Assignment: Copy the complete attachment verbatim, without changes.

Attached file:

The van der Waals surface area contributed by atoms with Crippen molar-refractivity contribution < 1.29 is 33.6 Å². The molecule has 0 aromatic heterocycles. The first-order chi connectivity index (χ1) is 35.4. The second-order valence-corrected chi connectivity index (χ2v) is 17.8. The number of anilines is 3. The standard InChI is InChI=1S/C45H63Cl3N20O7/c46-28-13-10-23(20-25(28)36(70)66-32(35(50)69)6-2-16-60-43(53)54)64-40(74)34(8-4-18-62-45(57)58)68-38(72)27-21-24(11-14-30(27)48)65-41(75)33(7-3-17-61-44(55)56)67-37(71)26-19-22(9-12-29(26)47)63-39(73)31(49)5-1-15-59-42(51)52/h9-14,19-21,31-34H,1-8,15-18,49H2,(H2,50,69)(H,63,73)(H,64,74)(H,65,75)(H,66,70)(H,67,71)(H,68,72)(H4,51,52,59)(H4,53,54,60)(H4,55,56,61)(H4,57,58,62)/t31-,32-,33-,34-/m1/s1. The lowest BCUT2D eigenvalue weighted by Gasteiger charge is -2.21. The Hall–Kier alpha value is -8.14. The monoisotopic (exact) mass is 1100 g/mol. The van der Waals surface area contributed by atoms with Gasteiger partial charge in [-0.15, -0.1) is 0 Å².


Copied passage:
The van der Waals surface area contributed by atoms with Crippen molar-refractivity contribution < 1.29 is 33.6 Å². The molecule has 0 aromatic heterocycles. The first-order chi connectivity index (χ1) is 35.4. The second-order valence-corrected chi connectivity index (χ2v) is 17.8. The number of anilines is 3. The standard InChI is InChI=1S/C45H63Cl3N20O7/c46-28-13-10-23(20-25(28)36(70)66-32(35(50)69)6-2-16-60-43(53)54)64-40(74)34(8-4-18-62-45(57)58)68-38(72)27-21-24(11-14-30(27)48)65-41(75)33(7-3-17-61-44(55)56)67-37(71)26-19-22(9-12-29(26)47)63-39(73)31(49)5-1-15-59-42(51)52/h9-14,19-21,31-34H,1-8,15-18,49H2,(H2,50,69)(H,63,73)(H,64,74)(H,65,75)(H,66,70)(H,67,71)(H,68,72)(H4,51,52,59)(H4,53,54,60)(H4,55,56,61)(H4,57,58,62)/t31-,32-,33-,34-/m1/s1. The lowest BCUT2D eigenvalue weighted by Gasteiger charge is -2.21. The Hall–Kier alpha value is -8.14. The monoisotopic (exact) mass is 1100 g/mol. The van der Waals surface area contributed by atoms with Gasteiger partial charge in [-0.15, -0.1) is 0 Å².